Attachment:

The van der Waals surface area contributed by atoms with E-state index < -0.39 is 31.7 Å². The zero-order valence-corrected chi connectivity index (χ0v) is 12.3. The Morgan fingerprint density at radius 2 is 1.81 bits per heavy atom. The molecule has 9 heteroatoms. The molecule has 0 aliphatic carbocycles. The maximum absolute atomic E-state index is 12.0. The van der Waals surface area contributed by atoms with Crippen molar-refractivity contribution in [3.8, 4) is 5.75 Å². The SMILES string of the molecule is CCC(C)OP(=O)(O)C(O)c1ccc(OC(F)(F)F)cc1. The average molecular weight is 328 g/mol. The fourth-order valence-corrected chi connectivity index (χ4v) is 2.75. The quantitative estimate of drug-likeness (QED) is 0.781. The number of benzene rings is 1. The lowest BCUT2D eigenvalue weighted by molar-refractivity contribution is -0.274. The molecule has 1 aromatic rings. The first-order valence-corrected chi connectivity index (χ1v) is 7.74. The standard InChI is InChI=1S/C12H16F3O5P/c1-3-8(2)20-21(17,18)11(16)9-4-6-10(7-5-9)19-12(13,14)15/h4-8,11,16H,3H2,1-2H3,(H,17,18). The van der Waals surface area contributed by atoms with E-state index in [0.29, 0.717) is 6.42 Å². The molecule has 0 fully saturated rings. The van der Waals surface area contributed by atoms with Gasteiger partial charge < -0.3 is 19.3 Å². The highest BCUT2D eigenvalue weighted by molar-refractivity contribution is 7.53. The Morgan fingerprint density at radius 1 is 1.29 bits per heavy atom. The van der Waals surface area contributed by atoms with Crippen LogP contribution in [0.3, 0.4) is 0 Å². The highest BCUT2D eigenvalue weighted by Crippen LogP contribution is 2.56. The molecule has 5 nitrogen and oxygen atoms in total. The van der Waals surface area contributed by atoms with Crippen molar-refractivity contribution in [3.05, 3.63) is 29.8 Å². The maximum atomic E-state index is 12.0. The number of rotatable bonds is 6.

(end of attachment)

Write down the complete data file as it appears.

The van der Waals surface area contributed by atoms with E-state index < -0.39 is 31.7 Å². The zero-order valence-corrected chi connectivity index (χ0v) is 12.3. The Morgan fingerprint density at radius 2 is 1.81 bits per heavy atom. The molecule has 9 heteroatoms. The molecule has 0 aliphatic carbocycles. The maximum absolute atomic E-state index is 12.0. The van der Waals surface area contributed by atoms with Crippen molar-refractivity contribution in [3.8, 4) is 5.75 Å². The SMILES string of the molecule is CCC(C)OP(=O)(O)C(O)c1ccc(OC(F)(F)F)cc1. The average molecular weight is 328 g/mol. The fourth-order valence-corrected chi connectivity index (χ4v) is 2.75. The quantitative estimate of drug-likeness (QED) is 0.781. The number of benzene rings is 1. The lowest BCUT2D eigenvalue weighted by molar-refractivity contribution is -0.274. The molecule has 1 aromatic rings. The first-order valence-corrected chi connectivity index (χ1v) is 7.74. The standard InChI is InChI=1S/C12H16F3O5P/c1-3-8(2)20-21(17,18)11(16)9-4-6-10(7-5-9)19-12(13,14)15/h4-8,11,16H,3H2,1-2H3,(H,17,18). The van der Waals surface area contributed by atoms with E-state index in [0.29, 0.717) is 6.42 Å². The molecule has 0 fully saturated rings. The van der Waals surface area contributed by atoms with Gasteiger partial charge < -0.3 is 19.3 Å². The highest BCUT2D eigenvalue weighted by molar-refractivity contribution is 7.53. The Morgan fingerprint density at radius 1 is 1.29 bits per heavy atom. The van der Waals surface area contributed by atoms with Crippen LogP contribution in [0.3, 0.4) is 0 Å². The highest BCUT2D eigenvalue weighted by Crippen LogP contribution is 2.56. The molecule has 5 nitrogen and oxygen atoms in total. The van der Waals surface area contributed by atoms with Crippen molar-refractivity contribution in [3.05, 3.63) is 29.8 Å². The maximum atomic E-state index is 12.0. The number of rotatable bonds is 6.